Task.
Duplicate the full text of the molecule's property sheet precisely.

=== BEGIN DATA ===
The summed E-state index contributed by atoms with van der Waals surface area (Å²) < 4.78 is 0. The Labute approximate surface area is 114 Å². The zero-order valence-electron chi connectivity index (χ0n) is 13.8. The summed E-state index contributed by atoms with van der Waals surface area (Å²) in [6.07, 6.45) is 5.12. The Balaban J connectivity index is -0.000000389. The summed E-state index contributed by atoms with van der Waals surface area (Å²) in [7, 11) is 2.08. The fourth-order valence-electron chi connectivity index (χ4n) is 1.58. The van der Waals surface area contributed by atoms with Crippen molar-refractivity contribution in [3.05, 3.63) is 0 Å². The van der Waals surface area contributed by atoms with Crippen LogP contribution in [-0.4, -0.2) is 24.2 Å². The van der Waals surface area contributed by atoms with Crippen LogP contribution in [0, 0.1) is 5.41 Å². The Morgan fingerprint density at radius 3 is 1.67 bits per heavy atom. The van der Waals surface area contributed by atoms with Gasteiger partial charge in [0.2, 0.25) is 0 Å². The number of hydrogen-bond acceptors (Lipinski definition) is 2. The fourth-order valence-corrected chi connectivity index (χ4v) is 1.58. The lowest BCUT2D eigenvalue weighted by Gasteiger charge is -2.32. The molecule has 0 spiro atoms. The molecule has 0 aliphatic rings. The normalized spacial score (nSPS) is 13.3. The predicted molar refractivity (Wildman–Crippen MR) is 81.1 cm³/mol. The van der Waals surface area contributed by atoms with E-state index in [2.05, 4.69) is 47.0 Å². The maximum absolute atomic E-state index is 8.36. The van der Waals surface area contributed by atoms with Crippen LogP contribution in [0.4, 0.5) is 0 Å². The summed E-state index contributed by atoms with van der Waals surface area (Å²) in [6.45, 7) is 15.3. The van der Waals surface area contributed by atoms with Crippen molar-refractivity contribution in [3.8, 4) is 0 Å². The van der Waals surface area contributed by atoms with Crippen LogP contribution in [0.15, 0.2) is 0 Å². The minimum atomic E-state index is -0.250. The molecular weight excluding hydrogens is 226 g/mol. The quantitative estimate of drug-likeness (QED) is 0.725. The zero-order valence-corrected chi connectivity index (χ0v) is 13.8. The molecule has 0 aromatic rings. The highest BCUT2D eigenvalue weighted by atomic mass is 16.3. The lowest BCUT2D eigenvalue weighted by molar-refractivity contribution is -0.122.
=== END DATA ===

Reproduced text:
The summed E-state index contributed by atoms with van der Waals surface area (Å²) < 4.78 is 0. The Labute approximate surface area is 114 Å². The zero-order valence-electron chi connectivity index (χ0n) is 13.8. The summed E-state index contributed by atoms with van der Waals surface area (Å²) in [6.07, 6.45) is 5.12. The Balaban J connectivity index is -0.000000389. The summed E-state index contributed by atoms with van der Waals surface area (Å²) in [7, 11) is 2.08. The fourth-order valence-electron chi connectivity index (χ4n) is 1.58. The van der Waals surface area contributed by atoms with Crippen molar-refractivity contribution in [3.05, 3.63) is 0 Å². The van der Waals surface area contributed by atoms with Crippen LogP contribution in [-0.4, -0.2) is 24.2 Å². The van der Waals surface area contributed by atoms with Crippen LogP contribution in [0, 0.1) is 5.41 Å². The Morgan fingerprint density at radius 3 is 1.67 bits per heavy atom. The van der Waals surface area contributed by atoms with Gasteiger partial charge in [0.2, 0.25) is 0 Å². The number of hydrogen-bond acceptors (Lipinski definition) is 2. The fourth-order valence-corrected chi connectivity index (χ4v) is 1.58. The lowest BCUT2D eigenvalue weighted by Gasteiger charge is -2.32. The molecule has 0 spiro atoms. The molecule has 0 aliphatic rings. The normalized spacial score (nSPS) is 13.3. The predicted molar refractivity (Wildman–Crippen MR) is 81.1 cm³/mol. The van der Waals surface area contributed by atoms with E-state index in [2.05, 4.69) is 47.0 Å². The maximum absolute atomic E-state index is 8.36. The van der Waals surface area contributed by atoms with Crippen LogP contribution in [0.4, 0.5) is 0 Å². The summed E-state index contributed by atoms with van der Waals surface area (Å²) in [6.45, 7) is 15.3. The van der Waals surface area contributed by atoms with Crippen molar-refractivity contribution in [3.8, 4) is 0 Å². The van der Waals surface area contributed by atoms with Crippen LogP contribution in [0.15, 0.2) is 0 Å². The minimum atomic E-state index is -0.250. The molecular weight excluding hydrogens is 226 g/mol. The quantitative estimate of drug-likeness (QED) is 0.725. The zero-order valence-corrected chi connectivity index (χ0v) is 13.8. The molecule has 0 aromatic rings. The highest BCUT2D eigenvalue weighted by atomic mass is 16.3. The lowest BCUT2D eigenvalue weighted by molar-refractivity contribution is -0.122.